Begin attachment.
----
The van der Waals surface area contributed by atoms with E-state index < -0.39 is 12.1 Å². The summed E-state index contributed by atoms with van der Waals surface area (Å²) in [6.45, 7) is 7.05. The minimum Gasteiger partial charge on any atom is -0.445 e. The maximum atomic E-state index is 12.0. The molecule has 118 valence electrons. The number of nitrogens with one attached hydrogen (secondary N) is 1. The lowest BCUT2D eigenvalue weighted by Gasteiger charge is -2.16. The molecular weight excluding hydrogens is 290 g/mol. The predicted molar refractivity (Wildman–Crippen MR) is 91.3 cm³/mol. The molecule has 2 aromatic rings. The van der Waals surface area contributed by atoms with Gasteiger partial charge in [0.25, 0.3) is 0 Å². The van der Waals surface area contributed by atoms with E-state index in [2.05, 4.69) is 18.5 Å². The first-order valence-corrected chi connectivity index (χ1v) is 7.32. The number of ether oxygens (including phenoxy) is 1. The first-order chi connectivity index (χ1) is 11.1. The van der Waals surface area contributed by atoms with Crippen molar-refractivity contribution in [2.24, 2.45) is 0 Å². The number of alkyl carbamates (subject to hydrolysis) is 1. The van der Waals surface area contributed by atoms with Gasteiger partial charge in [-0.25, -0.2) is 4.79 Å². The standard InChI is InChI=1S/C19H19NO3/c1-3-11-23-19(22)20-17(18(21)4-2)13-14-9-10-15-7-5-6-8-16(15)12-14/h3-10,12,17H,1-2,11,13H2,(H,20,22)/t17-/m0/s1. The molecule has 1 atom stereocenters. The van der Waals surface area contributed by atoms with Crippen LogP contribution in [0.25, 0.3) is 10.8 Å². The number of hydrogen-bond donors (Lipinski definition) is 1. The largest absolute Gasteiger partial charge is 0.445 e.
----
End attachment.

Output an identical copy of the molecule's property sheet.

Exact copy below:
The van der Waals surface area contributed by atoms with E-state index < -0.39 is 12.1 Å². The summed E-state index contributed by atoms with van der Waals surface area (Å²) in [6.45, 7) is 7.05. The minimum Gasteiger partial charge on any atom is -0.445 e. The maximum atomic E-state index is 12.0. The molecule has 118 valence electrons. The number of nitrogens with one attached hydrogen (secondary N) is 1. The lowest BCUT2D eigenvalue weighted by Gasteiger charge is -2.16. The molecular weight excluding hydrogens is 290 g/mol. The predicted molar refractivity (Wildman–Crippen MR) is 91.3 cm³/mol. The molecule has 2 aromatic rings. The van der Waals surface area contributed by atoms with Gasteiger partial charge in [0.25, 0.3) is 0 Å². The van der Waals surface area contributed by atoms with E-state index in [2.05, 4.69) is 18.5 Å². The first-order valence-corrected chi connectivity index (χ1v) is 7.32. The number of ether oxygens (including phenoxy) is 1. The first-order chi connectivity index (χ1) is 11.1. The van der Waals surface area contributed by atoms with Crippen molar-refractivity contribution in [2.24, 2.45) is 0 Å². The number of alkyl carbamates (subject to hydrolysis) is 1. The van der Waals surface area contributed by atoms with Gasteiger partial charge in [-0.25, -0.2) is 4.79 Å². The standard InChI is InChI=1S/C19H19NO3/c1-3-11-23-19(22)20-17(18(21)4-2)13-14-9-10-15-7-5-6-8-16(15)12-14/h3-10,12,17H,1-2,11,13H2,(H,20,22)/t17-/m0/s1. The molecule has 1 atom stereocenters. The van der Waals surface area contributed by atoms with Crippen LogP contribution in [0.25, 0.3) is 10.8 Å². The number of hydrogen-bond donors (Lipinski definition) is 1. The largest absolute Gasteiger partial charge is 0.445 e.